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IP Blog / Book review: 'The Reasonable Robot — Artificial Intelligence and the Law'

Book review: 'The Reasonable Robot — Artificial Intelligence and the Law'

While Artificial Intelligence (AI) has been known as a scientific discipline since the 1950s, companies have only begun to use it significantly in internal processes and their products during the last 10 years. This is because the necessary computing power and mass data storage have only been available at economically reasonable costs for a few years. Prominent examples are the supercomputers Watson (IBM) and AlphaGo Master (DeepMind/Alphabet) that can win Jeopardy, beat chess grandmasters and play the highly complex game of Go better than any human being. 

AI has also found its way into many commercial products, like (self-driving) cars, marketing optimization, translation software, chatbots, predictive maintenance and medical diagnosis. It even supports lawyers in due diligence tasks, research and analytics of case law and prior art, as well as contract automation (drafting, negotiation, and archiving). Deloitte's recent study suggests that ninety percent of seasoned adopters believe that AI is "very" or "critically" important to their business today.

The adoption of AI is a fact that cannot, and should not, be avoided. Nevertheless, by raising fears of unemployment and supremacy over human beings, it needs to be the subject of legal regulation. The challenge of developing AI law is to provide sufficient incentive to invest in research and AI-supported applications, while at the same time protecting humans. Not only from harsh economic consequences, but also discrimination, state and corporate surveillance, and irrepressible actions of independent-acting AI against human welfare's interests. 

This is precisely where patent attorney and law professor Ryan Abbott's book, "The Reasonable Robot – Artificial Intelligence and the Law," comes into play. It not only raises questions of how to deal with AI from a tax, tort, Intellectual Property and criminal law perspective but also suggests answers. Ryan Abbott advocates for "AI legal neutrality," even in the assessment of tort liability. According to this concept, the same legal standards should apply by default, whether it was a human actor or an AI that caused damage. While judges consider how a "reasonable person" would have acted in a particular situation, it might become standard to ask how a sufficiently trained AI (a "reasonable robot") would have acted in the same circumstance.

Today, humans may outperform AI in hazardous activities (e.g., road traffic), but there will come a time when AI surpasses humans, and then the question might be whether a reasonable person could have used AI to avoid damage. However, the principle of AI legal neutrality does not mean that AI and people must be treated equally, or that AI should enjoy the same rights as humans. Therefore, the author argues that AI should be recognized as an entity that morally deserves rights and can, for example, claim tangible or intangible property rights "only" if this would exceptionally benefit people. Furthermore, he states that AI legal neutrality should not come at the expense of transparency and accountability.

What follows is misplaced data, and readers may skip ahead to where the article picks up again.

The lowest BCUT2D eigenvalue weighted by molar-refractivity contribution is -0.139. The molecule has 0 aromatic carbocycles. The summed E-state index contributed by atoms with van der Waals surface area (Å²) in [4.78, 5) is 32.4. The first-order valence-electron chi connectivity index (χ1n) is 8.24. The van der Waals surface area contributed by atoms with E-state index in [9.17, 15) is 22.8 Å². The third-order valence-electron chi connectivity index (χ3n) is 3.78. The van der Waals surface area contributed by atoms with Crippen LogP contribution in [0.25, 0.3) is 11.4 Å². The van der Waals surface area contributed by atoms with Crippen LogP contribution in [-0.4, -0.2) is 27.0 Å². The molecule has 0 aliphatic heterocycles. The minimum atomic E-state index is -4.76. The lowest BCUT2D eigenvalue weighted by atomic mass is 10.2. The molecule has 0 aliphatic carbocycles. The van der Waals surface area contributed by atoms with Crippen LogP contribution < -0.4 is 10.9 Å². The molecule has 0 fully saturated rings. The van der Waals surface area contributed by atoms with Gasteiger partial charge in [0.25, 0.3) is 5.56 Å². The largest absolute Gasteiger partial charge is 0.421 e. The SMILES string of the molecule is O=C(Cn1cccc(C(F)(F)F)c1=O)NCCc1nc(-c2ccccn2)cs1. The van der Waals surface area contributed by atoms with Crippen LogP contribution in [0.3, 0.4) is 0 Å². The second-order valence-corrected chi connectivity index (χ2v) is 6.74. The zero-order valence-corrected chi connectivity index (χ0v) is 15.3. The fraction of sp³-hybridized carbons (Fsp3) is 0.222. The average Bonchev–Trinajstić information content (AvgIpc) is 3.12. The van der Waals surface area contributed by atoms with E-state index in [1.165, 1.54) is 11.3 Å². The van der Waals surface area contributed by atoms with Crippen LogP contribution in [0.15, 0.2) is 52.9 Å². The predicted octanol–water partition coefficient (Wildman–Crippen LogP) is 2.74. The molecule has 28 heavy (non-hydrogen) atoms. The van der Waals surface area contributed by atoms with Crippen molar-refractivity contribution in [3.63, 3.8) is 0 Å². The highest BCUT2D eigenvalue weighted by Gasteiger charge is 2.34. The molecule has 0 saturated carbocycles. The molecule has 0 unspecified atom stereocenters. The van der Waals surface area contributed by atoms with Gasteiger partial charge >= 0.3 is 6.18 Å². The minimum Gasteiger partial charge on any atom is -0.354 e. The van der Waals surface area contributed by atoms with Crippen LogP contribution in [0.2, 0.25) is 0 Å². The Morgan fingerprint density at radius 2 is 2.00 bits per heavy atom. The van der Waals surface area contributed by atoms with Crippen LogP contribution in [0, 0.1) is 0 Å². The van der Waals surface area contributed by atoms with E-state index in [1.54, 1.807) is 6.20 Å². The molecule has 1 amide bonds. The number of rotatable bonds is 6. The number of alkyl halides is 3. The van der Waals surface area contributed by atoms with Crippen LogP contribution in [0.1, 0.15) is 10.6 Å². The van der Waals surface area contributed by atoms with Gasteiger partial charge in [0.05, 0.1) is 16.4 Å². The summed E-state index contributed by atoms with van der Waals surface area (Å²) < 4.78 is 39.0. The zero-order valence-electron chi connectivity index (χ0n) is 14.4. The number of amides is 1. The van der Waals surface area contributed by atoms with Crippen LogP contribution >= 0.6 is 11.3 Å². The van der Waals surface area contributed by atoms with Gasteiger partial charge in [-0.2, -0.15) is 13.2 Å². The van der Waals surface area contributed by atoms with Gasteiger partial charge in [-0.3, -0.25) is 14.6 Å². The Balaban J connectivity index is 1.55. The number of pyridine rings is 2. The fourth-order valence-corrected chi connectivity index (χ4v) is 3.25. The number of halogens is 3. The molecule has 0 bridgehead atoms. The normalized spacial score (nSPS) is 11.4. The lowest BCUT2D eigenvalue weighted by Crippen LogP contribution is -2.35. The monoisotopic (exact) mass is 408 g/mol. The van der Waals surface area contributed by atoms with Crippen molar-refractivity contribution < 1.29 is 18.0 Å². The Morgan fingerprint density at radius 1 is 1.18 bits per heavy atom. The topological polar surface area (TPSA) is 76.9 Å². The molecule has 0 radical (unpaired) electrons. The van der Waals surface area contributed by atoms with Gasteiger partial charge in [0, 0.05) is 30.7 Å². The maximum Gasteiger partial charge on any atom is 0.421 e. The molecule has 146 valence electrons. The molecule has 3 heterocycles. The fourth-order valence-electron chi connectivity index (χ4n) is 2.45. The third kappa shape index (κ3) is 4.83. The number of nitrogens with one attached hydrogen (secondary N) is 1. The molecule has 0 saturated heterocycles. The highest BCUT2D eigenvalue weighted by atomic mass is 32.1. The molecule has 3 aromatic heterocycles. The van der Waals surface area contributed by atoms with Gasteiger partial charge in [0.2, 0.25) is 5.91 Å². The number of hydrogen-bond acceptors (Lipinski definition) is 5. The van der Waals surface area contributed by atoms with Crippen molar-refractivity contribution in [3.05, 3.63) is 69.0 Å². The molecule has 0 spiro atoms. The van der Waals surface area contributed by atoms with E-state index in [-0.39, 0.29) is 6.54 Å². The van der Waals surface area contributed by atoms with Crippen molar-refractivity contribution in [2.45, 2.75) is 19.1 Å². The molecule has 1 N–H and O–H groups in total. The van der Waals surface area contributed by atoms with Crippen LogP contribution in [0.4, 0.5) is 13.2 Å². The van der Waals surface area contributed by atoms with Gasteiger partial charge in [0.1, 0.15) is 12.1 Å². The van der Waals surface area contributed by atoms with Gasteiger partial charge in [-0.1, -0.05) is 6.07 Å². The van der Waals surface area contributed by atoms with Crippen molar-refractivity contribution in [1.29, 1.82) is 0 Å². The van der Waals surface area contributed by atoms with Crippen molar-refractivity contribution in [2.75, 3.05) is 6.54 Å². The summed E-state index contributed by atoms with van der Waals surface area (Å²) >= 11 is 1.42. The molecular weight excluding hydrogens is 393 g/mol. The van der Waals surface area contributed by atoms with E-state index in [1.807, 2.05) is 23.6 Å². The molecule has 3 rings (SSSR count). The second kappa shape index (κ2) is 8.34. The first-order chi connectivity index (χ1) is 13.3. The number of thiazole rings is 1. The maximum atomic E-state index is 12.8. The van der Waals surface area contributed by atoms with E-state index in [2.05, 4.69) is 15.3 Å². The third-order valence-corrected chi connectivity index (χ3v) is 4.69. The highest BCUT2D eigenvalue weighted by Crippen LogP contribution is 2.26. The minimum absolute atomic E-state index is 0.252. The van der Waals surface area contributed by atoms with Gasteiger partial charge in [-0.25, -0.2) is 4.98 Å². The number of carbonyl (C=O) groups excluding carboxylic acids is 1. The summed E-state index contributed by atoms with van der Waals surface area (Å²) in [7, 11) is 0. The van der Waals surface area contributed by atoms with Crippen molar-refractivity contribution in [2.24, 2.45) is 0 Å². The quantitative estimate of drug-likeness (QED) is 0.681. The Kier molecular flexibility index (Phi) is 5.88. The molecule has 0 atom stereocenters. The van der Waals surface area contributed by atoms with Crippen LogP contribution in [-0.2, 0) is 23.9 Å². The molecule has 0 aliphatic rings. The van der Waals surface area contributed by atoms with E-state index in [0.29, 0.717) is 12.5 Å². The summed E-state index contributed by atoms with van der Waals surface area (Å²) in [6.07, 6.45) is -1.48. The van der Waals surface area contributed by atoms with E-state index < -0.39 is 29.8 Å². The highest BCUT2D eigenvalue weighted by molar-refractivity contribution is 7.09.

There might come a time when AI surpasses humans, even in hazardous activities. However, the author states that AI legal neutrality should never come at the expense of accountability.   

Artificial intelligence versus the human inventor  

A focus of the book revolves around the patentability of inventions created by AI, and how the use of AI in R&D impacts the "obviousness" of an invention and the "skilled person" test. As an initiator of the Artificial Inventor Project, which transparently applies for patents for inventions developed by an AI called DABUS, Abbott believes that it is in society's best interest to grant patent protection to AI-generated inventions. This creates an incentive for innovation, which is the very reason for IP protection. However, while current patent laws may not be flawed, they need to be adapted to address the direction in which technology is headed. The author argues that this allows us to take stock and rethink how IP can benefit society.

The latter proposition demonstrates that Abbott treats this sensitive topic (which will significantly affect everyone because of AI's potential to cut jobs, limit human interaction and question human supremacy) based on firm ethical values. It also places people's and society's benefits at the center of his considerations, rather than the technological or economic interests of a few, while also addressing the pressing questions in a historical context.

Ryan Abbott has written an excellent book that is both an elementary introduction to the subject and a sound basis for forward-thinking considerations about how legal regulation can incentivize AI development while mitigating severe consequences for humans.

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